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AP Euro chapter 16: Absolutism & Constitutionalism in Western Europe (1589-1715)
Terms in this set (76)
(1608) alliance of German Lutheran princes alarmed at religious and territorial spread of Calvinism and Catholicism. Catholic princes responded with the Catholic League (1609). The two armed camps erupted in the Thirty Years War (1618-1648). (p. 499)
union of Catholic nobility in France - led by Henry of Guise
Thirty Years' War
Protestant rebellion against the Holy Roman Empire ends with peace of westpahlia.1618-48) A series of European wars that were partially a Catholic-Protestant religious conflict. It was primarily a battle between France and their rivals the Hapsburg's, rulers of the Holy Roman Empire.
Albert of Wallenstein
Catholic Union general that fought for the Hapsburgs during the Thirty Years' War against the Danish, split from the Catholic Union
Edict of Restitution
An edict that outlawed Calvinism and Lutheranism in many parts of Germany and prompted Sweden to enter the Thirty Years' War. Emperor declared all church territories that had been secularized since 1552 to be automatically restored to Catholic Church
Swedish Lutheran king who won victories for the German Protestants in the Thirty Years' War and lost his life in one of the battles (1594-1632)
(1585-1642) Minister to Louis XIII. His three point plan (1. Break the power of the nobility, 2. Humble the House of Austria, 3. Control the Protestants) helped to send France on the road to absolute monarchy.
Peace of Westphalia
This was the treaty that ended the Thirty Years' War that recognized the independent authority of over three hundred German principalities
A form of government in which the ruler is an absolute dictator (not restricted by a constitution or laws or opposition etc.)
Ability of a state to govern its territory free from control of its internal affairs by other states.
A permanent army of professional soldiers
(Person) "Henry of Navarre", first king of Bourbon dynasty. Married to Marie de Medicis and nearly assassinated by Catherine de Medicis. Protestant, but converted to Catholicism for the French people. Established the Edict of Nantes.
Edict of Nantes
1598 - Granted the Huguenots liberty of conscience and worship.
king of France from 1610 to 1643 who relied heavily on the advice of Cardinal Richelieu (1601-1643)
French royal officials who supervised provincial governments in the name of the king. Intendants played a key role in establishing French absolutism.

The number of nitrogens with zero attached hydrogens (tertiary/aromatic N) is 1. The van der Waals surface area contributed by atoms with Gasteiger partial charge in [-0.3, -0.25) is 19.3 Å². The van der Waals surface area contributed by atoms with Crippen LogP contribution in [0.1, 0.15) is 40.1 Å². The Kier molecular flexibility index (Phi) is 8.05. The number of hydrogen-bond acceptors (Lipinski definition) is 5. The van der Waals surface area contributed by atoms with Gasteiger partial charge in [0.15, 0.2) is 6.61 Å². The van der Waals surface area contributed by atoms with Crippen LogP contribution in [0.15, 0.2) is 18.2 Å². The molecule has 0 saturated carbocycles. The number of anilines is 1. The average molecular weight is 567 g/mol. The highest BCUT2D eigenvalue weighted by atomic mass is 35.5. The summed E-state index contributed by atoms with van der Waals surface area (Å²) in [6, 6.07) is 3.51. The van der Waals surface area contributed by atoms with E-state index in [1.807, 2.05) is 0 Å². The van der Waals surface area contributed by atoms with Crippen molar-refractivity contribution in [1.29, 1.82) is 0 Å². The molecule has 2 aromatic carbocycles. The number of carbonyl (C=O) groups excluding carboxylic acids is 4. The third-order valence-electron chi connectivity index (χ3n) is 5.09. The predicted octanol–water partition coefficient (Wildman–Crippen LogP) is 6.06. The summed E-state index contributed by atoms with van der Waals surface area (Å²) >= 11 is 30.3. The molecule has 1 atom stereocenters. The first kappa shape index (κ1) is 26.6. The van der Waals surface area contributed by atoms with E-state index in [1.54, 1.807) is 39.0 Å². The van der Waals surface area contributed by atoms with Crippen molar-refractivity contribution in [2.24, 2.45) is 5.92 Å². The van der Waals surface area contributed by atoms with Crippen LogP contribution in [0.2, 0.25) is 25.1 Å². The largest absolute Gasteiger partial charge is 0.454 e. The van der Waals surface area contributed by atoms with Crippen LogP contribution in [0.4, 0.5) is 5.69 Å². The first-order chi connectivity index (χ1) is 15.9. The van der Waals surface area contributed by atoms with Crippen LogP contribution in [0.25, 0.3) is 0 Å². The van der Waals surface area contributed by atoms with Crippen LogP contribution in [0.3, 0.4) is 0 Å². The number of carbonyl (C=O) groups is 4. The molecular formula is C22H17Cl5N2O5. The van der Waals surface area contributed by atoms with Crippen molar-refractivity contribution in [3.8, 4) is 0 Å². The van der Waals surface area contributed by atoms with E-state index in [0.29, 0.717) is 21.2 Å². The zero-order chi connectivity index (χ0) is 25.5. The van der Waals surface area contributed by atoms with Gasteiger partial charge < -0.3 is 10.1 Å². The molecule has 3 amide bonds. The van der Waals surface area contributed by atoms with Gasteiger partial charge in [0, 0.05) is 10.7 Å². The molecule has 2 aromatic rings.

(1638-1715) Known as the Sun King, he was an absolute monarch that completely controlled France. One of his greatest accomplishments was the building of the palace at Versailles.
This was the man who served under Cardinal Richelieu and laid the foundations for Louis XIV's expansionist policies
a french rebellion that was caused by Mazarin's attempt to increase royal revenue and expand state bureaucracy, caused Louis XIV to distrust the state and turn to absolutism
Parlement of Paris
The main court of law in France, which competed with members of the court for influence over the king. Members were known as "nobility of the robe," while the hereditary, military-oriented courtiers were "nobility of the sword".
A nickname for Louis xiv that captures the magnificence of his court and of the Palace of Versailles, which he built. Louis himself adopted the sun as his emblem.
A palace built for Louis XIV near the town of Versailles, southwest of Paris. It was built around a chateau belonging to Louis XIII, which was transformed by additions in the grand French classical style
The style in seventeenth-century art and literature stressing discipline, balance, and restraint and thus resembling the arts in the ancient world and in the Renaissance- e.g., the works of Poussin, Moliere, and Racine
An economic policy under which nations sought to increase their wealth and power by obtaining large amounts of gold and silver and by selling more goods than they bought
Jean Baptiste Colbert
An economic advisor to Louis XIV; he supported mercantilism and tried to make France economically self-sufficient. Brought prosperity to France.
War of the Spanish Succession
war fought over the Spanish throne; Louis XIV wanted it for his son and fought a war against the Dutch, English, and the Holy Roman Empire to gain the throne for France
Peace of Utrecht
1713, ended Louis XIV's attempts to gain military power and land. Marked the end of French expansionist policy. Ended the War of Spanish Succession.
Treaty of the Pyrenees
(1659) Treaty that stopped conflicts between Spain and France and had Spain give land to France.The treaty marked to end of Spain as a European power.